What is sorghum?

For many sorghum is a new food, but actually it's been an ancient grain native to Africa for many thousands of years. Today, sorghum is grown and used worldwide and is Australia’s third largest crop.

Sorghum uses

Sorghum can add a delicious nutty flavour and texture to your breakfasts, salads, or meals. Try starting your day with a breakfast cereal containing sorghum, or cook sorghum grains into a warm creamy porridge.

Sorghum can be cooked like rice, popped into popped sorghum (it looks like popped corn but smaller), and sorghum flour can be made into sorghum flat bread or tortillas.

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How to cook sorghum

Sorghum grain can be prepared just like rice, barley, quinoa or other wholegrains. You can cook it in a rice cooker, slow-cooker or on your stovetop. Cooked sorghum grains can be easily stored in a sealed container in your fridge or freezer to reheat and reuse later.

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Where to buy sorghum

Sorghum cereal biscuits, sorghum grains and sorghum flour are becoming more available in local supermarkets across Australia and New Zealand, especially in the breakfast or health food isles. But if you’re struggling to find it, try buying your sorghum from health food stores or an African or South African food store.


Reasons to try sorghum

1. Wholegrain goodness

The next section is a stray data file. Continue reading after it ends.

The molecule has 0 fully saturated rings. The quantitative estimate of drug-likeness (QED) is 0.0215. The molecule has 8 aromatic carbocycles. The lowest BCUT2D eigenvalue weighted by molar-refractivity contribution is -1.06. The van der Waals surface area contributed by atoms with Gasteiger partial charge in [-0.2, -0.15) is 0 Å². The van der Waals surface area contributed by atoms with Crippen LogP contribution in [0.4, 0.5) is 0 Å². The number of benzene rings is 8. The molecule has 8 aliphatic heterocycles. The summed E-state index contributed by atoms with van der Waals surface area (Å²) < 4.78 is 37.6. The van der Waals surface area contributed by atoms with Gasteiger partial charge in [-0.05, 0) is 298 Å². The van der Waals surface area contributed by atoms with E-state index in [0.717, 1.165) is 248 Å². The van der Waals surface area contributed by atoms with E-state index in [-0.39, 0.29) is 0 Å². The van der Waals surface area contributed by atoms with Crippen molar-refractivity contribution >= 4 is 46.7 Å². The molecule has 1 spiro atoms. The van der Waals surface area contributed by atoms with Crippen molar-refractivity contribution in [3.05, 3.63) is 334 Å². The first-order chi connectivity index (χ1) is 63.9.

Sorghum is a quality wholegrain, providing important nutrients including protein, dietary fibre and a range of minerals and vitamins.

2. It's gluten free

Sorghum is gluten free and provides a fantastic option for those with coeliac disease or gluten sensitivities.

3. Low GI

It keeps you fuller for longer and helps with blood glucose control and weight loss.

4. Low in saturated fat

It helps to keep your cholesterol low and reduce your risk of heart disease.

5. Source of fibre

For a healthy gut and reduced constipation.

6. It's packed with nutrients

These include B vitamins, iron and zinc.

7. Contains antioxidants and phytochemicals

They're rich in phenolic compounds, flavonoids, and tannins, which can help to protect your body from chronic diseases like heart disease and diabetes.

Looking for wholesome, plant-powered, gluten free recipes? Explore our gluten free recipe collection

References

  1. Stefoska-Needham A, Beck EJ, et al. Sorghum: an underutilised cereal whole grain with the potential to assist in the prevention of chronic disease. Food Rev Int 2015;31:401-437.

  2. Stefoska-Needham A, Beck EJ, Johnson SK, et al. Flaked sorghum biscuits increase postprandial GLP-1 and GIP levels and extend subjective satiety in healthy subjects. Mol Nutr Food Res 2016;60:1118-1128.

  3. Oldways Whole Grains Council. Sorghum June Grain of the Month. [Internet] 2013 [cited 2016 June 29]; available from: http://wholegrainscouncil.org/whole-grains-101/sorghum-june-grain-of-the-month

  4. Grains & Legumes Nutrition Council. Sorghum. [Internet] 2016 [cited 2016 June 29]; available from: http://www.glnc.org.au/grains/types-of-grains/sorghum/ 

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